Energy balance of ice streams
Abstract:Analysis of the cross-flow transmission of force from the central parts of a well-lubricated ice stream to its margins shows that there is a corresponding shift in the lateral location of motion-induced heat generation. The rate of basal heat generation in the center can be substantially smaller than the local rate of potential energy loss given by driving stress times the speed of downslope motion. The basal heating is a maximum for an intermediate level of lubrication for which speed is about 40% of the speed over a friction-less bed and base stress is about 25% of the driving stress. Stable and unstable balances between meltwater production and drainage on the bed are identified. A stable steady state with a speed less (more) than that giving maximum heat generation is termed drainage-(production-)limited, since an increase in speed would lead to increased (decreased) basal melting and must (need not) be balanced by increased drainage. It is shown that gradual evolution of the basal water drainage system and the factors affecting basal melting can cause discontinuous jumps between fast- and slow-moving states. A simplified analysis applied to six cross-sections of West Antarctic Ice Streams B, D, E and Rutford Ice Stream shows them to be diverse in the level of support from the sides and corresponding shift of mechanical heating sideward from their central parts. The cross-sections of Ice Stream B near ''Upstream B'' may be production-limited, because of especially high lubrication and related support from the sides. Cross-sections in the upper part of Ice Stream D, Ice Stream E and Rutford Ice Stream are in a drainage-limited condition. Substantial reduction of basal heat generationby side drag (in most cases) and expected high heat flow into the basal ice associated with low thickness (in some cases) tends to favor basal freezing. Nevertheless, all of the examined cross-sections except one are expected to experience basal melting with a modest geothermal heat-flux density of 60mW m–2or less in some cases. The lower part of Ice Stream B is an exception, where the analysis indicates that geothermal flux density must exceed 80–100 mW m–2to maintain melting. If this high geothermal flux is not present, then the base of the lower part of Ice Stream B may be freezing, which would suggest continued deceleration of this part of Ice Stream B.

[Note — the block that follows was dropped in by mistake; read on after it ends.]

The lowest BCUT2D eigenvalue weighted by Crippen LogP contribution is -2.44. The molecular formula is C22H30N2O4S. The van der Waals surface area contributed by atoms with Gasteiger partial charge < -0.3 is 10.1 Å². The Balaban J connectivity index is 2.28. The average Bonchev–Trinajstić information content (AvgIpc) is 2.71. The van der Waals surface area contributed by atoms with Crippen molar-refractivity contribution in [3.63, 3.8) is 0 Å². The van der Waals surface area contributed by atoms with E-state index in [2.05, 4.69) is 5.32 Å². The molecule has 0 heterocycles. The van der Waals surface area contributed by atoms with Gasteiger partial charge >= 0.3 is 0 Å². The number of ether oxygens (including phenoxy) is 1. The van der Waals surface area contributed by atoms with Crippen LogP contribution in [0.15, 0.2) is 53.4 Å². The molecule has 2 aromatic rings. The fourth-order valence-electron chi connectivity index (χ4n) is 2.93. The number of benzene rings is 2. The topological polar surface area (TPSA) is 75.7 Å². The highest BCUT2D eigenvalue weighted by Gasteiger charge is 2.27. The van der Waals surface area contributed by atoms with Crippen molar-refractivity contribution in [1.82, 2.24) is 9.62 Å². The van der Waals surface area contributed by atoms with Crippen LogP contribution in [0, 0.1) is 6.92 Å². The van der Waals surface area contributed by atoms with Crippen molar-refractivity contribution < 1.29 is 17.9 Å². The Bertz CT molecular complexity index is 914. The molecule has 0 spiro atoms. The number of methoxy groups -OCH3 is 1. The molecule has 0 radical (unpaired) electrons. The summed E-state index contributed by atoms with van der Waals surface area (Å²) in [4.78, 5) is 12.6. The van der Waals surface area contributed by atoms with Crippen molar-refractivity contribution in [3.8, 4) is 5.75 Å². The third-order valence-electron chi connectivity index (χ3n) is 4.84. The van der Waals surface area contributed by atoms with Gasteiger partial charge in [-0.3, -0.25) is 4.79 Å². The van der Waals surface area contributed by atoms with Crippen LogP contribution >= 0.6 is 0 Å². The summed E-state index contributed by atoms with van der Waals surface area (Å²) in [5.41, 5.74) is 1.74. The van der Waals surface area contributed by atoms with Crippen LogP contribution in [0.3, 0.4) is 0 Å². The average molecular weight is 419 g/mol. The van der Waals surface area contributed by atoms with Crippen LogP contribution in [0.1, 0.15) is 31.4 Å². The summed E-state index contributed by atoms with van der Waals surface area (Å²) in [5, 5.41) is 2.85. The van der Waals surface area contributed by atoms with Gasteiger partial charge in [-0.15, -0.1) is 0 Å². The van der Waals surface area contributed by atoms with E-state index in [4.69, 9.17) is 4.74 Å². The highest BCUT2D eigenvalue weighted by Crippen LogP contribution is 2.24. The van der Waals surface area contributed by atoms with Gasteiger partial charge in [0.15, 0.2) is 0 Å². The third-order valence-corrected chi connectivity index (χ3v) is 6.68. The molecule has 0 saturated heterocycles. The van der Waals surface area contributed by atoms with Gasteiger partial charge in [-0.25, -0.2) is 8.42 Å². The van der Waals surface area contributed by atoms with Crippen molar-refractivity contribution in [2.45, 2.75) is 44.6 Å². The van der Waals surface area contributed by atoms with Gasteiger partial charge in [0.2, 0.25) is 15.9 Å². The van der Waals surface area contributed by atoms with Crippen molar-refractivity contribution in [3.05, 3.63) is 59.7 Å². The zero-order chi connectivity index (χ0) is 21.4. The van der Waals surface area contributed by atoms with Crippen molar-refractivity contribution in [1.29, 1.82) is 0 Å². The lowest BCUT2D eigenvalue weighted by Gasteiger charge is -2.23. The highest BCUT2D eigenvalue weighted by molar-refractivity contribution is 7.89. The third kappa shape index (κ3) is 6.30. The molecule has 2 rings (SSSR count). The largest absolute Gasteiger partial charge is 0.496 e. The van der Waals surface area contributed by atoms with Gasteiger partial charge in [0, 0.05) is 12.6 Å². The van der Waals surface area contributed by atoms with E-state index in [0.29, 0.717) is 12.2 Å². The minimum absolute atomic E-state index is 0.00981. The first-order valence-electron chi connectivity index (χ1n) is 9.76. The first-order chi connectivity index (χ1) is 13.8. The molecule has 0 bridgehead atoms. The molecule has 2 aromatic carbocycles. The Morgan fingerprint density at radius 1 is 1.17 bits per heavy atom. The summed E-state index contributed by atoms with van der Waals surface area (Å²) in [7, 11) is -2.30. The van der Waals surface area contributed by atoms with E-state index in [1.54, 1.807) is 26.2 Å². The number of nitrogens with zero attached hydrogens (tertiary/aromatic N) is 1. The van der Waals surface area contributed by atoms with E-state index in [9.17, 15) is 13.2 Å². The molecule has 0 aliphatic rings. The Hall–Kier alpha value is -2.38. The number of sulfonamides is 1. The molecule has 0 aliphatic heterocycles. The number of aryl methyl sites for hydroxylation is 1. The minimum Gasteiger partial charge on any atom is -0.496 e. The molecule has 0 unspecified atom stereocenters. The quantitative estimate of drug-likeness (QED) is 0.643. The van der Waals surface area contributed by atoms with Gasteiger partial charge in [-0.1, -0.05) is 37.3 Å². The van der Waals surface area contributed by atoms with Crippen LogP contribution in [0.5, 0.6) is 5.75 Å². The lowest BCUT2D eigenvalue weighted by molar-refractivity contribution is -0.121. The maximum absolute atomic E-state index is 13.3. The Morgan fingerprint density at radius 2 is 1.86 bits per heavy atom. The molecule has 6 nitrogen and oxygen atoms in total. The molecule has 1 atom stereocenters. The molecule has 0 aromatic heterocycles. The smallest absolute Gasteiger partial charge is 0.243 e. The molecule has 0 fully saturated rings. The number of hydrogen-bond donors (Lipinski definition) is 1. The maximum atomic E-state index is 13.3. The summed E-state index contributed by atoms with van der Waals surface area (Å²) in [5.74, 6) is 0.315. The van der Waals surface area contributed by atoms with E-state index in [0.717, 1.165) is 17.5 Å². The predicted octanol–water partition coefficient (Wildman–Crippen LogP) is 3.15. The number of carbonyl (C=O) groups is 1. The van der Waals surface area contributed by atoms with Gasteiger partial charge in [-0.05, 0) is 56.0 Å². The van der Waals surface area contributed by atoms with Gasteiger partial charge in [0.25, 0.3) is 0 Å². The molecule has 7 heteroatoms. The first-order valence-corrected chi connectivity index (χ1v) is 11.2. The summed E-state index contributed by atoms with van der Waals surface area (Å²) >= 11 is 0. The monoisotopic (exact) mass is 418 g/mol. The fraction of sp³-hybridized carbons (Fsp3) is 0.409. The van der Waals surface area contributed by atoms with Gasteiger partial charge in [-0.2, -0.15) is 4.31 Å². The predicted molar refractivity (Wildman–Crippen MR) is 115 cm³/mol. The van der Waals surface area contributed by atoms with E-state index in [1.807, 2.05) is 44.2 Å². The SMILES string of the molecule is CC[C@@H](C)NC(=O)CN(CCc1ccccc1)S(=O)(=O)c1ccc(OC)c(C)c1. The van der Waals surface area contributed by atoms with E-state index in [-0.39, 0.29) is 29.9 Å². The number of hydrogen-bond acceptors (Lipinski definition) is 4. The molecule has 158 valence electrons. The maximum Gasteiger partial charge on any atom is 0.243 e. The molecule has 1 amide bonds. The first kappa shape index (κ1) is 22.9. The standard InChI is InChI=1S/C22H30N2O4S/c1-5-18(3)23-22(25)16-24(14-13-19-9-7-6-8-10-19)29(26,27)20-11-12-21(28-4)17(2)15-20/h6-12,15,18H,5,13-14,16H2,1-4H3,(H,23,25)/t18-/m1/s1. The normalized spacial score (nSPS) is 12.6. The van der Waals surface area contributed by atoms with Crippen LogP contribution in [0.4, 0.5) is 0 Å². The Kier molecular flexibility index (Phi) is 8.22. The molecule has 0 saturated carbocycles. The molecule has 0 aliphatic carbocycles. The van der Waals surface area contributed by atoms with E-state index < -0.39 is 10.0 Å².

Document Type: Research Article
Publication date: 2000-12-01
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